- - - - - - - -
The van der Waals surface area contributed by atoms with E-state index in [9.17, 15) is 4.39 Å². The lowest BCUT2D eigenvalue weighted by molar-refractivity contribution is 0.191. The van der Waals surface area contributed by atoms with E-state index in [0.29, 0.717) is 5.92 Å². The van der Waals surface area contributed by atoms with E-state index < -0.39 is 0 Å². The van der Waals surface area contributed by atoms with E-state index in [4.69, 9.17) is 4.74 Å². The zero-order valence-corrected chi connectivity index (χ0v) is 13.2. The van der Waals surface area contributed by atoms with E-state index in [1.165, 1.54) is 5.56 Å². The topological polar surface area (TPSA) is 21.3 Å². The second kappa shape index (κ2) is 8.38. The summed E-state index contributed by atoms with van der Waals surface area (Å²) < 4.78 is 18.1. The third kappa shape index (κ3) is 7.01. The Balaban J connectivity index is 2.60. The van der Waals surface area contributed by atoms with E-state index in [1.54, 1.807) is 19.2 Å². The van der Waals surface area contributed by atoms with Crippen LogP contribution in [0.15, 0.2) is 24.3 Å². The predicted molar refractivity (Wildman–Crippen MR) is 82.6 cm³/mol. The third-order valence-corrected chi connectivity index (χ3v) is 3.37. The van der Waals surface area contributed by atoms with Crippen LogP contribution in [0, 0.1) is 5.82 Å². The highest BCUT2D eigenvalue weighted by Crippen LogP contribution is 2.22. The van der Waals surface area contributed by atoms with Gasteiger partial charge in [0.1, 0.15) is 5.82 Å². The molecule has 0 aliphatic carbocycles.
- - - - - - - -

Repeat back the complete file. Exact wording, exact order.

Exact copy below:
The van der Waals surface area contributed by atoms with E-state index in [9.17, 15) is 4.39 Å². The lowest BCUT2D eigenvalue weighted by molar-refractivity contribution is 0.191. The van der Waals surface area contributed by atoms with E-state index in [0.29, 0.717) is 5.92 Å². The van der Waals surface area contributed by atoms with E-state index < -0.39 is 0 Å². The van der Waals surface area contributed by atoms with E-state index in [4.69, 9.17) is 4.74 Å². The zero-order valence-corrected chi connectivity index (χ0v) is 13.2. The van der Waals surface area contributed by atoms with E-state index in [1.165, 1.54) is 5.56 Å². The topological polar surface area (TPSA) is 21.3 Å². The second kappa shape index (κ2) is 8.38. The summed E-state index contributed by atoms with van der Waals surface area (Å²) < 4.78 is 18.1. The third kappa shape index (κ3) is 7.01. The Balaban J connectivity index is 2.60. The van der Waals surface area contributed by atoms with E-state index in [1.54, 1.807) is 19.2 Å². The van der Waals surface area contributed by atoms with Crippen LogP contribution in [0.15, 0.2) is 24.3 Å². The predicted molar refractivity (Wildman–Crippen MR) is 82.6 cm³/mol. The third-order valence-corrected chi connectivity index (χ3v) is 3.37. The van der Waals surface area contributed by atoms with Crippen LogP contribution in [0, 0.1) is 5.82 Å². The highest BCUT2D eigenvalue weighted by Crippen LogP contribution is 2.22. The van der Waals surface area contributed by atoms with Gasteiger partial charge in [0.1, 0.15) is 5.82 Å². The molecule has 0 aliphatic carbocycles.